It’s funny how friendship works. You and your homegirl could live in two different states, work in completely different fields, have very different goals — yet, face the exact same challenge at the exact same time.
Isn’t that strange? But, then again I guess that’s what draws friends to one another. We can authentically relate, and offer specific advice even when it’s hard to hear or comprehend.
That’s where I found myself last week. I was frustrated — and so were a couple of my closest friends. We all had big dreams for our success, or a detailed vision of how we wanted life to be, but we became so wrapped up in the day-to-day grind, that we began to lose hope.
The hardest part of it?... We had no one to blame but ourselves.
Trust me — I would've loved to find someone else to pin it on, but the reality was... I couldn't. I had to take full responsibility of how I contributed to my own frustrations.
So, after a heart to heart with my clique, and a honest attempt to answer some tough questions... we all came to the same conclusion: each of us have a terrible habit of selling ourselves short.
There we were again — All dealing with very different situations, yet somehow we met on common ground.
Ironically, all of us are pros at seeing the very best in other people. We know how to emphasize their strengths, encourage them to "go for it!", denounce negativity and reinforce positive vibes. But when it came to ourselves, those attributes were like speaking a foreign language. Each of us settled in various areas of our lives, knowing we wouldn't dare allow the same from our friends or family.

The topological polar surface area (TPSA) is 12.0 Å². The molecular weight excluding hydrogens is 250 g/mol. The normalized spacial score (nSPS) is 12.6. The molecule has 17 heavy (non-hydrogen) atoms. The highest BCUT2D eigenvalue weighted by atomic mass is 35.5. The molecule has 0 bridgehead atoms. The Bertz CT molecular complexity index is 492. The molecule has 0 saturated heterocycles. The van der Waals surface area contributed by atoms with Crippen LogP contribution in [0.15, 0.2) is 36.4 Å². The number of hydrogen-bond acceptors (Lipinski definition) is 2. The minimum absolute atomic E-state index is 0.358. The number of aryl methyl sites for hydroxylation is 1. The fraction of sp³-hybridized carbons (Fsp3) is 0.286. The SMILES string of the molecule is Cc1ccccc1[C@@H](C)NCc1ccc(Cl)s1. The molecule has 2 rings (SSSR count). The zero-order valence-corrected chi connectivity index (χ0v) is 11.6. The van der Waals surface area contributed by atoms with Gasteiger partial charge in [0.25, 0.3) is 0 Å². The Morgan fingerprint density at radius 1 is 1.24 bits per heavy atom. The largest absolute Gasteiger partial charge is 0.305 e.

The concept hit me like a ton of bricks! I realized, this habit of low balling ourselves is more than just a careless act — instead, it’s rooted in a lack of self worth. It is a bad habit much more powerful than we'd like to admit, and tends to reflect itself in every aspect of our lives. From relationships to our careers, and even starting our own businesses — we sacrifice our worth in an effort to "take what we can get", and combat the fear of missing out.
Well Sis — if you're anything like us, just remember: no one else will see your worth, if you don't. It's not a company’s duty to value you, if you don't first view yourself as an asset. It's not a customer’s job to see the worth in your skill or product, if you never take the time to promote it.
And once you decide what you're worthy of, be bold enough to take action!
It's ok to walk away from people and relationships that no longer serve you well.
It's ok to turn down an "opportunity" until a better one comes along.
You are worth believing in yourself!